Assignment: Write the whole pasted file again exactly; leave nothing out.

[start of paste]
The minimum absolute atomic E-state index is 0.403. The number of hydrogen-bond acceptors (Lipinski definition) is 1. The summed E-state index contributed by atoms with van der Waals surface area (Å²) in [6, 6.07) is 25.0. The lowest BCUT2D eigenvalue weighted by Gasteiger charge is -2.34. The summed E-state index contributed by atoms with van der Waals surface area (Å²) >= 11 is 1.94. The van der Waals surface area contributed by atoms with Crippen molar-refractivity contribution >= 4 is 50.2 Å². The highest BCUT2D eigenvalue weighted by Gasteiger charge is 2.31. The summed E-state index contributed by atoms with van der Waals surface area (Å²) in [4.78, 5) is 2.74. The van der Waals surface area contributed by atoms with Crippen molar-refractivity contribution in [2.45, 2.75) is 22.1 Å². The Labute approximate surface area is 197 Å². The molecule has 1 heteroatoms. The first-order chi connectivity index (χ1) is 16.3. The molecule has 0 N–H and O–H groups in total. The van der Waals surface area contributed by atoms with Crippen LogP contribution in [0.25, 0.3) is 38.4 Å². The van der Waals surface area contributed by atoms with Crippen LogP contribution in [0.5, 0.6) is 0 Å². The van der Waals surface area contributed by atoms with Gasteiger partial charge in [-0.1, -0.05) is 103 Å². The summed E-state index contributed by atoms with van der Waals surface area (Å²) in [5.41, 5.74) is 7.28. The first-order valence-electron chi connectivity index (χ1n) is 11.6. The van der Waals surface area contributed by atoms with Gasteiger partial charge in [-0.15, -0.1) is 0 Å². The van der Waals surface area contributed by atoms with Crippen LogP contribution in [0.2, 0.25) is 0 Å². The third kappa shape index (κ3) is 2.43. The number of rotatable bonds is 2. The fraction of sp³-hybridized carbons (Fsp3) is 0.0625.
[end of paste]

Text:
The minimum absolute atomic E-state index is 0.403. The number of hydrogen-bond acceptors (Lipinski definition) is 1. The summed E-state index contributed by atoms with van der Waals surface area (Å²) in [6, 6.07) is 25.0. The lowest BCUT2D eigenvalue weighted by Gasteiger charge is -2.34. The summed E-state index contributed by atoms with van der Waals surface area (Å²) >= 11 is 1.94. The van der Waals surface area contributed by atoms with Crippen molar-refractivity contribution >= 4 is 50.2 Å². The highest BCUT2D eigenvalue weighted by Gasteiger charge is 2.31. The summed E-state index contributed by atoms with van der Waals surface area (Å²) in [4.78, 5) is 2.74. The van der Waals surface area contributed by atoms with Crippen molar-refractivity contribution in [2.45, 2.75) is 22.1 Å². The Labute approximate surface area is 197 Å². The molecule has 1 heteroatoms. The first-order chi connectivity index (χ1) is 16.3. The molecule has 0 N–H and O–H groups in total. The van der Waals surface area contributed by atoms with Crippen LogP contribution in [0.25, 0.3) is 38.4 Å². The van der Waals surface area contributed by atoms with Crippen LogP contribution in [0.5, 0.6) is 0 Å². The van der Waals surface area contributed by atoms with Gasteiger partial charge in [-0.1, -0.05) is 103 Å². The summed E-state index contributed by atoms with van der Waals surface area (Å²) in [5.41, 5.74) is 7.28. The first-order valence-electron chi connectivity index (χ1n) is 11.6. The van der Waals surface area contributed by atoms with Gasteiger partial charge in [-0.15, -0.1) is 0 Å². The van der Waals surface area contributed by atoms with Crippen LogP contribution in [0.2, 0.25) is 0 Å². The third kappa shape index (κ3) is 2.43. The number of rotatable bonds is 2. The fraction of sp³-hybridized carbons (Fsp3) is 0.0625.